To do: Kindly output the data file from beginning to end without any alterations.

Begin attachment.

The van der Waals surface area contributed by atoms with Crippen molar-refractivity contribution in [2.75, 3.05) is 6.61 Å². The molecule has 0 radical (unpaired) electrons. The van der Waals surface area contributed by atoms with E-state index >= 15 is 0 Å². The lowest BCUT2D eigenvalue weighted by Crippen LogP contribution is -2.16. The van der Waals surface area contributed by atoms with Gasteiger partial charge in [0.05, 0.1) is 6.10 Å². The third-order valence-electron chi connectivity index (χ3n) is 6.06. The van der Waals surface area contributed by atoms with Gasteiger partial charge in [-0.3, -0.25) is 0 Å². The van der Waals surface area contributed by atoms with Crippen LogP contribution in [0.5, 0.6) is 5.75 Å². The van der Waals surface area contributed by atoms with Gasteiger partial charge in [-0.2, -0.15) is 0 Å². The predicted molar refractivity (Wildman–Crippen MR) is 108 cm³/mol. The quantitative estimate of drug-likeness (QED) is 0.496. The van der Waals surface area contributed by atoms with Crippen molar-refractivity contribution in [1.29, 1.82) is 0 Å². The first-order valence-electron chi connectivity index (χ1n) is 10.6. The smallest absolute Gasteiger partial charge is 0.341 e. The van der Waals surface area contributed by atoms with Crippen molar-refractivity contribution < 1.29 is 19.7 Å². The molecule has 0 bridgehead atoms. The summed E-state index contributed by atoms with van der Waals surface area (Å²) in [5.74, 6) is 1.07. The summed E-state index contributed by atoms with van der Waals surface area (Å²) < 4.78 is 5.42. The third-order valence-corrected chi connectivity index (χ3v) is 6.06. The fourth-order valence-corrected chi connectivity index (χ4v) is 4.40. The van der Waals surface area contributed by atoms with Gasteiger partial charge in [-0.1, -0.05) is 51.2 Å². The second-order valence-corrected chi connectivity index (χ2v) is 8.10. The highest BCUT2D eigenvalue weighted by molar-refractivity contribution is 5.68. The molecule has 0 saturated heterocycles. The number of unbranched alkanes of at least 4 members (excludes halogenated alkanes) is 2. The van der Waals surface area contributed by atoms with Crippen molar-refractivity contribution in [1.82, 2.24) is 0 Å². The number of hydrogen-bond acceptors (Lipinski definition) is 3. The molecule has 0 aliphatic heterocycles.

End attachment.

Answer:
The van der Waals surface area contributed by atoms with Crippen molar-refractivity contribution in [2.75, 3.05) is 6.61 Å². The molecule has 0 radical (unpaired) electrons. The van der Waals surface area contributed by atoms with E-state index >= 15 is 0 Å². The lowest BCUT2D eigenvalue weighted by Crippen LogP contribution is -2.16. The van der Waals surface area contributed by atoms with Gasteiger partial charge in [0.05, 0.1) is 6.10 Å². The third-order valence-electron chi connectivity index (χ3n) is 6.06. The van der Waals surface area contributed by atoms with Gasteiger partial charge in [-0.3, -0.25) is 0 Å². The van der Waals surface area contributed by atoms with Crippen LogP contribution in [0.5, 0.6) is 5.75 Å². The van der Waals surface area contributed by atoms with Gasteiger partial charge in [-0.2, -0.15) is 0 Å². The predicted molar refractivity (Wildman–Crippen MR) is 108 cm³/mol. The quantitative estimate of drug-likeness (QED) is 0.496. The van der Waals surface area contributed by atoms with Crippen molar-refractivity contribution in [1.29, 1.82) is 0 Å². The first-order valence-electron chi connectivity index (χ1n) is 10.6. The smallest absolute Gasteiger partial charge is 0.341 e. The van der Waals surface area contributed by atoms with Crippen molar-refractivity contribution < 1.29 is 19.7 Å². The molecule has 0 bridgehead atoms. The summed E-state index contributed by atoms with van der Waals surface area (Å²) in [5.74, 6) is 1.07. The summed E-state index contributed by atoms with van der Waals surface area (Å²) < 4.78 is 5.42. The third-order valence-corrected chi connectivity index (χ3v) is 6.06. The fourth-order valence-corrected chi connectivity index (χ4v) is 4.40. The van der Waals surface area contributed by atoms with Gasteiger partial charge in [-0.1, -0.05) is 51.2 Å². The second-order valence-corrected chi connectivity index (χ2v) is 8.10. The highest BCUT2D eigenvalue weighted by molar-refractivity contribution is 5.68. The molecule has 0 saturated heterocycles. The number of unbranched alkanes of at least 4 members (excludes halogenated alkanes) is 2. The van der Waals surface area contributed by atoms with Crippen molar-refractivity contribution in [1.82, 2.24) is 0 Å². The number of hydrogen-bond acceptors (Lipinski definition) is 3. The molecule has 0 aliphatic heterocycles.